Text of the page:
The End of Our Journey

We have finally come to our last stop on our three-week excursion: Berlin.

Somber. The tone of the Berlin museums we visited were nothing like the Allied nations that won the war. The Topography of Terror Museum was brilliant in my opinion because unlike many other museums this one walks you through the SS and Nazi police state system. I liked how they displayedall types of the Nazi police forces, which made me understand the process behind the power of the Nazi government. It was surreal to me that we were walking on the site of the former SS headquarters. The museum offered photos of every country the Nazis invaded and showed photos of their Jewish people being deported. It’s mind boggling how many countries the Nazi’s conquered so quickly with no one to stand in their way.

Site of Berlin Wall at TOTM

The Soviet war memorial was very interesting as well. The statue felt so awkward placed in this city because of the tens of thousands of rapes perpetrated by Soviet soldiers as the conquered Germany. Yes, they fought for liberation but in their own way they took freedom away from the people in East Berlin. The USSR stands for communism; why have a memorial in their honor today? At the base of the memorial people were leaving flowers and bouquets in memory of those lost. It makes me question the motivation of the soldiers buried there; were they naïve young men fighting for their country or were they soldiers taking revenge for the atrocities committed by the Wehrmacht and the SS in the Soviet Union?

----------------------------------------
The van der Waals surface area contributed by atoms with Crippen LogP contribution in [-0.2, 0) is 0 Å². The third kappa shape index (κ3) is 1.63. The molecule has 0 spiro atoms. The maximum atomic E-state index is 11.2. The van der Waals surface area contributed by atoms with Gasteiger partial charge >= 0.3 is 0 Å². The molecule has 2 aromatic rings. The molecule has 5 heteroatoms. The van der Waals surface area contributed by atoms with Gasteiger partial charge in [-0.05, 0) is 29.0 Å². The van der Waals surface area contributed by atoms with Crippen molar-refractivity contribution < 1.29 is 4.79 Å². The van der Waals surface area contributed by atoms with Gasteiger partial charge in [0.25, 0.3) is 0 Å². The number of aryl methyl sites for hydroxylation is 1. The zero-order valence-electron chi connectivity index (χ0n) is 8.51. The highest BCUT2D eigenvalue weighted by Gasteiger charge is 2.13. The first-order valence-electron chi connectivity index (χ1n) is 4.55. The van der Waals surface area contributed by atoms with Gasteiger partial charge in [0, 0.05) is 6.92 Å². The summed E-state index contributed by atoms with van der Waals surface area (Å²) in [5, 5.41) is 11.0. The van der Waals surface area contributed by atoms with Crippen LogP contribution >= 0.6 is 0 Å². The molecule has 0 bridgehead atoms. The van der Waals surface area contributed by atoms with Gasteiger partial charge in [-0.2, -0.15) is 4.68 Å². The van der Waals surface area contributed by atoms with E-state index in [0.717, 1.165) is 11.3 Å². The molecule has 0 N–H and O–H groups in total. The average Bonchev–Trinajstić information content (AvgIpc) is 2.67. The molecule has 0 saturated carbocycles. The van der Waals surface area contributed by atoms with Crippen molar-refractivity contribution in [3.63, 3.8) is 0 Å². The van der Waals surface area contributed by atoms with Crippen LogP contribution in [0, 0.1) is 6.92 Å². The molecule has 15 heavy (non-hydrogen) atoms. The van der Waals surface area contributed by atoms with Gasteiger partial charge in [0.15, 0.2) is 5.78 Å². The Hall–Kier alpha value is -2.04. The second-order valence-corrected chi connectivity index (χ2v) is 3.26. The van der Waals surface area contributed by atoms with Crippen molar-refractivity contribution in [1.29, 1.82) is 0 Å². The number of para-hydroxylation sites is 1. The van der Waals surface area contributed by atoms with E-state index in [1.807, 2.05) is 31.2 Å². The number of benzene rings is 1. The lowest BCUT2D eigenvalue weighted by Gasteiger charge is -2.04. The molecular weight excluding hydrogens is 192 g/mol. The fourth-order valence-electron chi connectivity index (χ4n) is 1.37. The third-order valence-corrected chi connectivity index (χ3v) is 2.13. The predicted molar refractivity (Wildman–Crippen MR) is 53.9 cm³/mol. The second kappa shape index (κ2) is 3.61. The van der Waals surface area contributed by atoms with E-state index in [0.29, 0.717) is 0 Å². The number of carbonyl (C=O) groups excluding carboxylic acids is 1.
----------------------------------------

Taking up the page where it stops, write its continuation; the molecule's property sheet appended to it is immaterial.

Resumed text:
Our visit to the Sachsenhausen concentration camp made me notice the stained red grass on the roll call area. Walking through the entrance gate made me uncomfortable in a way that haunted me as I looked around. You immediately see barbed wire, stone walls, watch towers, and the notorious roll call area. This area was the spot for all prisoners in the camp to stand ensuring everyone was there. The grass presently was red, I’m not sure why, but it was very saddening nonetheless. The thought that young and old men had to stand in that spot for hours twice a day, no matter the weather condition, was devastating.

Being in Berlin was much different than London or Paris. The architecture was modern with few relics of the past like the Brandenburg Gate and parts of the Berlin Wall. The city also had fewer skyscrapers than normal which I thought interesting, so when on the S-Baum you can actually see most of the city without buildings in the way. I really enjoyed the Tiergarten and its hefty size relative to the city; it is strewn with memorials, bridges, and flower gardens that make it very unique. Hyde Park in London had a bigger open area for sporting activities and in Paris, Luxemburg park had cafes and sporting courts making it much more commercialized. This park in Berlin was the best of the three, having me walk miles and miles just in one day.

I am so thankful for this lovely journey I was able to participate in and being able to blog our stops along the way. I’m happy to say the knowledge I’ve gained and the new perspectives opens my mind to all the other chapters of the WW2 story.

Very Dearly,

Sophia L. Bruck




Leave a Reply

Your email address will not be published. Required fields are marked *